Only keep wines you love
with our Society's Promise
Free delivery on
12 bottles or orders over £75
Over 1300 wines
handpicked by our buyers
Only made in special vintages, Olivo is a beautifully structured Rioja with depth, intensity and clarity. The indulgent 2016 is outstanding. Our advice is to buy now and be patient – this has a long life ahead and will benefit from some more bottle ageing.
Product Code: SP15271
View all products by Contino
This relatively small property in Rioja Alavesa was set up as a joint-venture by CVNE and the Perez-Villota family, though it is now wholly owned by CVNE. However, it was José de Madrazo Real de Asua who first saw the potential of the vineyard to produce grapes in their own right. He effectively established Contino as the Bordeaux château concept in Rioja. There are some 60 hectares of vineyards planted here along the northern bank of the river Ebro which meanders through the grounds. The whole property is in a truly great setting with the vines sheltered on all sides by hills which helps produce rich grapes that give wines with supple, textured flavours. The winery itself is found within the estate’s old farmhouse which overlooks the entire property. Between 1999 and 2016 Jesús Madrazo, son of José, was in charge of winemaking, taking a very hands-on approach to the business, using a mix of French, American and Hungarian oak to achieve soft, opulently flavoured wines. The vineyards which are mostly tempranillo include around 4 hectares of very old plantings of graciano, one of Rioja’s rare indigenous varieties. The graciano grown here is in fact a distinctive feature of the Contino wines and in excellent years it is also, rather unusually, made as a single-varietal wine. The single vineyard Viña del Olivo is Contino’s modern expression of Rioja from a selection of grapes from a small plot. The straightforward Reservas are concentrated and appealing and keep well.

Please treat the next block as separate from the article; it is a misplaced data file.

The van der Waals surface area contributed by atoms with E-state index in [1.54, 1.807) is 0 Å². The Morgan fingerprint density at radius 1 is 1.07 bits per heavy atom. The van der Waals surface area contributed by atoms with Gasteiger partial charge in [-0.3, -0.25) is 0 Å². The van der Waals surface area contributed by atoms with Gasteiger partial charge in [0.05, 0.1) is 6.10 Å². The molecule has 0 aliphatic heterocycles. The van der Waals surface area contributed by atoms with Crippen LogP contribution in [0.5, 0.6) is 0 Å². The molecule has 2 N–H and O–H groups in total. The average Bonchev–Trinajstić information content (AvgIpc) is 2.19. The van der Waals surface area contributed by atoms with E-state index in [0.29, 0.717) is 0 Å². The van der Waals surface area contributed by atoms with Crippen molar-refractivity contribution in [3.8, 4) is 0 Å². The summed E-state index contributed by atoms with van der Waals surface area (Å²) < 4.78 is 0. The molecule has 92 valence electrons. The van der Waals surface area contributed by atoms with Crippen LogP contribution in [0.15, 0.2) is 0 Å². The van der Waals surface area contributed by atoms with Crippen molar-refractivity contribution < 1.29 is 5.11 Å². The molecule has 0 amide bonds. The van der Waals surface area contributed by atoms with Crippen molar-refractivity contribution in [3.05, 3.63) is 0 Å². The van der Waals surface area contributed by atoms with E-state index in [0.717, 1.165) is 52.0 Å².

Rioja sits shielded in northern Spain between the mountain ranges of the Sierra de Cantabria to the north and the Sierra de la Demanda to the south. Both of these rocky ranges play their part in creating a suitable climate for the production of fine wines, shielding the region from cold winds from the Atlantic and hot winds from the Mediterranean.Rioja is split into three sub-regions, Rioja Alavesa, Rioja Alta and Rioja Baja. Rioja Alavesa – Bounded in the north by the craggy Sierra de la Cantabria and in the south by the Ebro river, and sitting in the foothills of the former, Rioja Alavesa feels a distinct Atlantic influence on its weather, despite the protection of the mountains. It has twice the rainfall of Rioja Baja to the south-east and enjoys cooler temperatures on average. The classic Rioja mainstay tempranillo is king here and makes up more than 80% of plantings, supported by garnacha, mazuelo (aka carignan elsewhere) and graciano for red wines, and viura, malvasia and garnacha blanca for whites. Chalk and clay soils proliferate. Generally, the wines of Rioja Alavesa are considered the most finely balanced of Rioja reds.Rioja Alta – Elegant reds are considered the hallmark of Alta wines. A great chunk of the major producers are based in Rioja Alta, concentrated on the town of Haro. Warmer and a bit drier than Alavesa, it also enjoys slightly hotter, more Mediterranean influenced summers and has a range of clay based soils. The reddish, iron rich clays provide a nurturing home for tempranillo while those bearing a chalkier element support the white viura well. Alluvial soils closer to the river are often home to malvasia for blending in to whites. In this area mazuelo is a regular addition to Rioja blends, providing some tannic sinew and beefing up the colour, and the reds here will often take a more significant underpinning of oak.Rioja Baja – Most of Rioja Baja is south of the Ebro and further south and east of its neighbouring sub-regions. Summers in Rioja Baja are more often than not very warm and dry, with vineyards at lower elevations than its neighbours. Consequently soils are predominantly silt and other alluvial deposits with little chalk present, and garnacha reigns supreme among the red varieties because of its ability to deal almost effortlessly with the heat. As a rule, reds from Baja are higher in alcohol and less elegant than in Alavesa and Alta, though of course there are always exceptions and particularly so as viticulture and winemaking improves with every passing year.RIOJA CLASSIFICATIONS AND STYLES EXPLAINED The official Rioja classification is a guarantee of the amount of ageing a wine has undergone. Usually the best wines receive the longest maturation but this does not guarantee quality, which is why it is just as important to follow producer. Crianza: Minimum two years (with at least 12 months in barrel)Reserva: Minimum three years (at least 12 months in barrel)Gran Reserva: Minimum five years (at least 24 months in barrel)What can be confusing is that producers use different ageing techniques (for example some might use American oak, others French, others a mix of both) which will influence the style, structure and flavour of the wine. To help you find the style you like we have split the wines into the following designations. Traditional: Fragrant, silky wines from long ageing in cask (usually American oak) and bottle; ready to drink on release. Modern-classical: Younger, rounder wines that retain the delicious character of Rioja through cask ageing (often a mix of American and French oak) with the structure to develop in bottle. Modern: Richer, velvety wines aged for less time in newer (usually) French oak; released earlier and may need keeping.